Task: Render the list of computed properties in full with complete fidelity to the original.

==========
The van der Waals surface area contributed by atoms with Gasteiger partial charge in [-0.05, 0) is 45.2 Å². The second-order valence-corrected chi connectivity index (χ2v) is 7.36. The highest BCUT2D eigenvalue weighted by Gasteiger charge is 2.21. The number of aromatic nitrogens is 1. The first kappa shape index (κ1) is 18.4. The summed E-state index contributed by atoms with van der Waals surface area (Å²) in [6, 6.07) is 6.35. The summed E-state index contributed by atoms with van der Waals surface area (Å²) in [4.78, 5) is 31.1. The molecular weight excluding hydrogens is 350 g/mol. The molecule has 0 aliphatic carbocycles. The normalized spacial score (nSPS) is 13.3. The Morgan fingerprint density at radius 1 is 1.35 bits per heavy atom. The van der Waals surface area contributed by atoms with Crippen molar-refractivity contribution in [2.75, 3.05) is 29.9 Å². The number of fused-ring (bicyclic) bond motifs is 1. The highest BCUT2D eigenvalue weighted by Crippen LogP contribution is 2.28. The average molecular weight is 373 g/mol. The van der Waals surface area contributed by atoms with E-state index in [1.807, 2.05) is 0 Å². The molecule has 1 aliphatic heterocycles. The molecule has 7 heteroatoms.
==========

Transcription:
The van der Waals surface area contributed by atoms with Gasteiger partial charge in [-0.05, 0) is 45.2 Å². The second-order valence-corrected chi connectivity index (χ2v) is 7.36. The highest BCUT2D eigenvalue weighted by Gasteiger charge is 2.21. The number of aromatic nitrogens is 1. The first kappa shape index (κ1) is 18.4. The summed E-state index contributed by atoms with van der Waals surface area (Å²) in [6, 6.07) is 6.35. The summed E-state index contributed by atoms with van der Waals surface area (Å²) in [4.78, 5) is 31.1. The molecular weight excluding hydrogens is 350 g/mol. The molecule has 0 aliphatic carbocycles. The normalized spacial score (nSPS) is 13.3. The Morgan fingerprint density at radius 1 is 1.35 bits per heavy atom. The van der Waals surface area contributed by atoms with Crippen molar-refractivity contribution in [2.75, 3.05) is 29.9 Å². The number of fused-ring (bicyclic) bond motifs is 1. The highest BCUT2D eigenvalue weighted by Crippen LogP contribution is 2.28. The average molecular weight is 373 g/mol. The van der Waals surface area contributed by atoms with E-state index in [1.807, 2.05) is 0 Å². The molecule has 1 aliphatic heterocycles. The molecule has 7 heteroatoms.